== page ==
Jack Clayton has a masterly affinity for the evocation of Ray Bradbury’s text. Clayton and cinematographer Russell Boyd (and one suspects with a helping hand from the special effects crew) create impossibly beautiful pastoral autumnal compositions – there is one gorgeous shot with fireside flames reflected off Vidal Peterson’s glasses – that would seem to live in no real world but the pages of Ray Bradbury-type lost childhood stories. There are some superbly directed scenes. One of these is the parade through the town with the boys trying to hide from Mr Dark in a drain, which is a expertly connived piece of suspense – with Vidal I. Peterson and Shawn Carson nearly being given away by a barking dog as they hide in the drain; Jonathan Pryce’s Mr Dark taunting father Jason Robards to find their whereabouts, his hands painted with their pictures and blood from his clenched fists dripping unseen down onto the face of Peterson directly below Pryce’s feet; and the final poignant image of Peterson reaching up through the drain to touch hands with his father.
Jonathan Pryce makes a fascinating Mr Dark. Instead of playing with an elegant evil, Pryce gives the character a thuggish voice – rather than a coiled viper, he strikes out right and left in short, sharp bursts. The best scene in the film is one where Jonathan Pryce prowls through the library taunting Jason Robards about his oncoming age, tearing pages from a book that burst into flames as he tosses them over his shoulder. Here Ray Bradbury writes his very best dialogue for him, dialogue that breathes with a lingering poetry that can turn on the edge of an image:–
“We are the Autumn People. Your torments call us like dogs in the night. And we do feed, and feed well. To stuff ourselves on other people’s torments. And butter our plain bread with delicious pain … Funerals, marriages, lost loves, lonely beds – that is our diet. We suck that misery and find it sweet. We can smell the young ulcerating to be men a thousand miles off. And hear a middle-aged fool like yourself groaning with midnight despairs from halfway round the world.”
Something Wicked This Way Comes is an excellent film. James Horner delivers a superb score – the music that accompanies the arrival of the train in the town over the credits is a wonderfully shivery, eerie piece that runs right up and down the back of one’s spine. Apparently the studio were not satisfied with the film that Jack Clayton turned in, deeming it too tame for contemporary audiences, and went and added some more visceral scenes – notably the spider attack on the house. In fact, this is the only part of the film that does not work. Who knows, perhaps the studio had a point though, in that Something Wicked This Way Comes was a financial flop for them.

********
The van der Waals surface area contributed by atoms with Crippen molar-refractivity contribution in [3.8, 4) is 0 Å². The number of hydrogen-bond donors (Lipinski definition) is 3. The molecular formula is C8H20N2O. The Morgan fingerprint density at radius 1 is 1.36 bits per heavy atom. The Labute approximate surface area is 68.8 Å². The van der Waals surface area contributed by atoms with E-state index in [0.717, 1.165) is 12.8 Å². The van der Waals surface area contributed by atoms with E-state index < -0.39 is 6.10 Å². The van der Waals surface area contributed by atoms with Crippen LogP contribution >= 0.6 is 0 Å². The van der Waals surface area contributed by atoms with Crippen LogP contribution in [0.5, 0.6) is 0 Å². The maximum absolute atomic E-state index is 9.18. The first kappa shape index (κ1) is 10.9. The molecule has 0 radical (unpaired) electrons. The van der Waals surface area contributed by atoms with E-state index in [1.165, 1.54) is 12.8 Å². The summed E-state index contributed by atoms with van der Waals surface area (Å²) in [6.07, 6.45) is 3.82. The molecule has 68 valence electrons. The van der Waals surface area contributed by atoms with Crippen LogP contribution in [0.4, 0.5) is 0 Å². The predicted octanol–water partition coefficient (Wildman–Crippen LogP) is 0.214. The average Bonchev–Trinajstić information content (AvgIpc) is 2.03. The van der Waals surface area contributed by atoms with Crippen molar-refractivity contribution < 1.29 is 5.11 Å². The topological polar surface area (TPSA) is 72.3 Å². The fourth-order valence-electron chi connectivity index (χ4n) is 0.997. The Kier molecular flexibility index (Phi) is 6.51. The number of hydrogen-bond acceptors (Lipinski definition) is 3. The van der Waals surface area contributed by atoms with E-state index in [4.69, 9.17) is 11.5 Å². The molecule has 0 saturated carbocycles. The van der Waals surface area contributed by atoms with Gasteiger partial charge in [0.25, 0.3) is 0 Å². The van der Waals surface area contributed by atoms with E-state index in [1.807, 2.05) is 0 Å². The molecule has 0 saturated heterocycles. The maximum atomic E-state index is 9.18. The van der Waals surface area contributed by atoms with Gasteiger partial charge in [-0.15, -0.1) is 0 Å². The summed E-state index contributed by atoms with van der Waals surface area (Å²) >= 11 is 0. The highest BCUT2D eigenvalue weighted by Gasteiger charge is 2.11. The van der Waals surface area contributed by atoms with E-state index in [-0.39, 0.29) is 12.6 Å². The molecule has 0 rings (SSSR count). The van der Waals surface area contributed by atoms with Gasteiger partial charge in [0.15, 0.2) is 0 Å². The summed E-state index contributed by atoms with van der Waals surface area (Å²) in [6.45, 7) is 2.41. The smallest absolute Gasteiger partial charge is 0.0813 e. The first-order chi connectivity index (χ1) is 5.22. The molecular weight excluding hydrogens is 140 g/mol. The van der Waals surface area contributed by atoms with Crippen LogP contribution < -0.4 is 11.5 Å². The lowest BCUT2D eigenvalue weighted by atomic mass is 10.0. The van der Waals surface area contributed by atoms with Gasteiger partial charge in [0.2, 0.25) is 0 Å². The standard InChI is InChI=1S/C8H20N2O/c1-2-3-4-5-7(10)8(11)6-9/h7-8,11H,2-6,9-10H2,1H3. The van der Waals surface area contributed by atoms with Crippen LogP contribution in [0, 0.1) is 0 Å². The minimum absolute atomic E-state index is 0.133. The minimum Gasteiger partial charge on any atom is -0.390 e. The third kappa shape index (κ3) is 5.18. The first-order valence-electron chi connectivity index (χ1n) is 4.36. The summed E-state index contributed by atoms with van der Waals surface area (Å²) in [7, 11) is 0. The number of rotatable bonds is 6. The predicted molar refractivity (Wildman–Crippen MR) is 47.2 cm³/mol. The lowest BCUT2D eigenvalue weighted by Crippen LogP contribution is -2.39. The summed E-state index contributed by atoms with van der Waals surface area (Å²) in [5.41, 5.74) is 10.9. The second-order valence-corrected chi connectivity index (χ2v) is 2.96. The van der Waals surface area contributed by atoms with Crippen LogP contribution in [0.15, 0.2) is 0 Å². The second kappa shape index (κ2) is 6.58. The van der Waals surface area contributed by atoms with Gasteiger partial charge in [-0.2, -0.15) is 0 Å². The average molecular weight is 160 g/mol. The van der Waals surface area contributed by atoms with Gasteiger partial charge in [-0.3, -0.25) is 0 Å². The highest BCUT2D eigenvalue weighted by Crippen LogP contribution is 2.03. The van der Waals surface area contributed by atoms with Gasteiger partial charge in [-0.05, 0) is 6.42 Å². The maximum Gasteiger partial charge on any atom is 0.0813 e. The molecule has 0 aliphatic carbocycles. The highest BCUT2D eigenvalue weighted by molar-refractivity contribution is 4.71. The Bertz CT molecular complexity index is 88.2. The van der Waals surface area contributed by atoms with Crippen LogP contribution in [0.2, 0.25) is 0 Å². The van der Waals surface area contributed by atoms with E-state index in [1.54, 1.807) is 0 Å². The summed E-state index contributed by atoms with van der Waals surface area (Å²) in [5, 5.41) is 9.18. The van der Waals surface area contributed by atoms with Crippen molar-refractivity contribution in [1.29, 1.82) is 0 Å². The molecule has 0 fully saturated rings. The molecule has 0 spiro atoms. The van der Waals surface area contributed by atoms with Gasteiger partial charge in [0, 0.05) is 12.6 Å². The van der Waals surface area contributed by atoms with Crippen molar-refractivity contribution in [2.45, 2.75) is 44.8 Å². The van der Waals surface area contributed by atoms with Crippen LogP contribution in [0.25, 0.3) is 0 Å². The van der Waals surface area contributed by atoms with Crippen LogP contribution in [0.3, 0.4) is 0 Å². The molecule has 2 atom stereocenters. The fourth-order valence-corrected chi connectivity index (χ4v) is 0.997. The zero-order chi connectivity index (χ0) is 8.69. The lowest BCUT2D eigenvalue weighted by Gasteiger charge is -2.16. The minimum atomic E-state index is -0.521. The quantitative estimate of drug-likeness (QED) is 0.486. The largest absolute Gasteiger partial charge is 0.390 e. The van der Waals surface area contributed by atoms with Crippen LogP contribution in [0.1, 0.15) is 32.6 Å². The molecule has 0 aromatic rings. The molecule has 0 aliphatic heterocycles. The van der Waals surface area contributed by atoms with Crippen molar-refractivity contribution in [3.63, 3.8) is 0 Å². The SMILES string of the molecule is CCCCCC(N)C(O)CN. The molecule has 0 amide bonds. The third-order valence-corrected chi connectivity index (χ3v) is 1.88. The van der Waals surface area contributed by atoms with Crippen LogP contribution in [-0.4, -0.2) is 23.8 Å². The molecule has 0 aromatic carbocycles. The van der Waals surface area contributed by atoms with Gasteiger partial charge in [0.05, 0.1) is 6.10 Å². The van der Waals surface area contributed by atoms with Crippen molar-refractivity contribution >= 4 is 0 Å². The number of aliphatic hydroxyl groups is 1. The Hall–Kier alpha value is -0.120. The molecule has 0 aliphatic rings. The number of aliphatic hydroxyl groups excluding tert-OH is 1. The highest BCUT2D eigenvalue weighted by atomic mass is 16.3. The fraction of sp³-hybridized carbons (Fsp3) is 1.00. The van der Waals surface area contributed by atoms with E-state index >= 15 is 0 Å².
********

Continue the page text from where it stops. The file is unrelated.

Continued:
Other Ray Bradbury screen works are:– the screenplays for the classic atomic monster movie The Beast from 20,000 Fathoms (1953) and the classic alien body snatcher film It Came from Outer Space (1953); Francois Truffaut’s adaptation of Fahrenheit 451 (1966) about a dystopian future where books are forbidden; The Illustrated Man (1969), which adapts three Bradbury stories; the tv movie The Screaming Woman (1972) adapted from his story about a woman buried alive; the tv mini-series adaptation of The Martian Chronicles (1980); the tv movie The Electric Grandmother (1981) about an android granny; The Ray Bradbury Theater (1986-92), a tv anthology of Bradbury stories; his screenplay for the animated adaptation of the classic comic-strip Little Nemo: Adventures in Slumberland (1989); the screenplay for the animated children’s film The Halloween Tree (1993); Stuart Gordon’s adaptation of The Wonderful Ice Cream Suit (1998) about a seemingly magical suit; A Sound of Thunder (2005) based on Bradbury’s classic time travel story; Chrysalis (2008); and the tv movie remake of Fahrenheit 451 (2018).